R. Johanan propounded: What of a pit nine [handbreadths deep] and one removes one segment from it and makes it up to ten;14 [do we say] the taking up of the object and the making of the partition come simultaneously, hence he is culpable; or is he not culpable? Now should you say, since the partition was not ten originally he is not liable: what of a pit ten [deep] and one lays the segment therein and [thus] diminishes it['s depth]? [Here] the depositing of the article and the removal of the partition come simultaneously: is he culpable or not? — You may solve it for him by his own [dictum]. For we learnt: if one throws [an article] four cubits on to a wall, — if above ten handbreadths, it is as though he throws it into the air; if below, it is as though lie throws it on to the ground; and he who throws [an article] four cubits along the ground is culpable. Now we discussed this: surely it does not stay there? And R. Johanan answered: This refers to a juicy cake of figs.15 Yet why so? Surely it diminishes the four cubits?16 — There he does not render it as nought;17 here he does render it as nought.18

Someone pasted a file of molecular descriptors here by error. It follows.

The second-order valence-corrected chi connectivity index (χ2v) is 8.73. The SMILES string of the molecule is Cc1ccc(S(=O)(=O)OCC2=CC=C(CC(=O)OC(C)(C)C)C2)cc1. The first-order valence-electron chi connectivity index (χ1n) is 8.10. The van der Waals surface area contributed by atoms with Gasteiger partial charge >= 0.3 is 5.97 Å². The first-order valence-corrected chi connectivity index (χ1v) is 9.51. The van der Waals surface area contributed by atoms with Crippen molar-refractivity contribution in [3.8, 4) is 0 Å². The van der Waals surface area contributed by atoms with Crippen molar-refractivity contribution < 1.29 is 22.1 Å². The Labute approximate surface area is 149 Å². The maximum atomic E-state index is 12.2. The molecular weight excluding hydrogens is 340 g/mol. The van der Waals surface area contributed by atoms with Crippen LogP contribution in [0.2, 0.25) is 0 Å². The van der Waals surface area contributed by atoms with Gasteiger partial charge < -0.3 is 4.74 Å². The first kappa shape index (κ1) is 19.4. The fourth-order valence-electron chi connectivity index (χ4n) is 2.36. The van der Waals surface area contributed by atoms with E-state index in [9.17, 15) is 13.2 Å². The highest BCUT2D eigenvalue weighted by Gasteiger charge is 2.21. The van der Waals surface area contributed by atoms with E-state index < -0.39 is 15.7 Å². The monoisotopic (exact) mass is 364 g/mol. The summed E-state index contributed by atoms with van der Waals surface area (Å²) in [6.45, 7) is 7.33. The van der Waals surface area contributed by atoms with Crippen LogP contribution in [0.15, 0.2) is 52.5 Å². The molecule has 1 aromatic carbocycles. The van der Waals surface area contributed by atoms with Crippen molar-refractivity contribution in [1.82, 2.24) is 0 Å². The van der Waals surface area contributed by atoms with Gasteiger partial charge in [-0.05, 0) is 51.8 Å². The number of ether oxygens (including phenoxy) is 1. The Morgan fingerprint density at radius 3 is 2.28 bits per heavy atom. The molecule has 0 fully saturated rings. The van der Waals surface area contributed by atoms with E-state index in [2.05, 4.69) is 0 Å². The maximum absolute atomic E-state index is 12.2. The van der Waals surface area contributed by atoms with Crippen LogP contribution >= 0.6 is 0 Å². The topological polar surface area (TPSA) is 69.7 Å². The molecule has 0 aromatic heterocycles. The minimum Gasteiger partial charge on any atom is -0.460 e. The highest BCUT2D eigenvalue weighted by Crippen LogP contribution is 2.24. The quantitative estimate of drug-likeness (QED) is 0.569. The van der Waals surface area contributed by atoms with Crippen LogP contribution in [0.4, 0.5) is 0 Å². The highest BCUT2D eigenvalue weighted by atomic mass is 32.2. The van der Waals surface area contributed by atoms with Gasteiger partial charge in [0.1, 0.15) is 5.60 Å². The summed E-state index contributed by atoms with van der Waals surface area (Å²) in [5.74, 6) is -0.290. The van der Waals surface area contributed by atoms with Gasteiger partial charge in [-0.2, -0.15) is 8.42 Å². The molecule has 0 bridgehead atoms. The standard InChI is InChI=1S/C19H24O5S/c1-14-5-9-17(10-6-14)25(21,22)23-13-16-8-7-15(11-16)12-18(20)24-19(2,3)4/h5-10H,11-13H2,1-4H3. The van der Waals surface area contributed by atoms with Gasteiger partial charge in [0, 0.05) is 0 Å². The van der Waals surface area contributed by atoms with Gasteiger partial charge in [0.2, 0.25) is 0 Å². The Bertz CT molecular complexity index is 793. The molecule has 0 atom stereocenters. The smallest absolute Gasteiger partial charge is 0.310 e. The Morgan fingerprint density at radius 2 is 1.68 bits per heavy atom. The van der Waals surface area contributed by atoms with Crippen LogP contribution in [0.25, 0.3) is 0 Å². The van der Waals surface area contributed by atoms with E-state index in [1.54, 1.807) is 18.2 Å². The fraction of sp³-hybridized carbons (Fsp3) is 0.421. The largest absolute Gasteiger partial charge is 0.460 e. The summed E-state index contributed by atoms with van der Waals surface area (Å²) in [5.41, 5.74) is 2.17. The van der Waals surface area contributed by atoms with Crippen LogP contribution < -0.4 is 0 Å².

Raba propounded: What if one throws a board and it alights upon poles?19 What does he ask? [The law where] the depositing of the article and the constituting of the partition come simultaneously? [but] that is R. Johanan's [problem]!-When does Raba ask? e.g.. if he throws a board with an article on top of it: what [then]? [Do we say], Since they come simultaneously, it is like the depositing of the article and the making of a partition [at the same time];20 or perhaps, since it is impossible for it [the article] not to be slightly raised and then alight,21 it is like the making of a partition and the [subsequent] depositing of an article?22 The question stands over.
Raba said: I am certain, water [lying] upon water, that is its [natural] rest; a nut upon water,
- To Next Folio -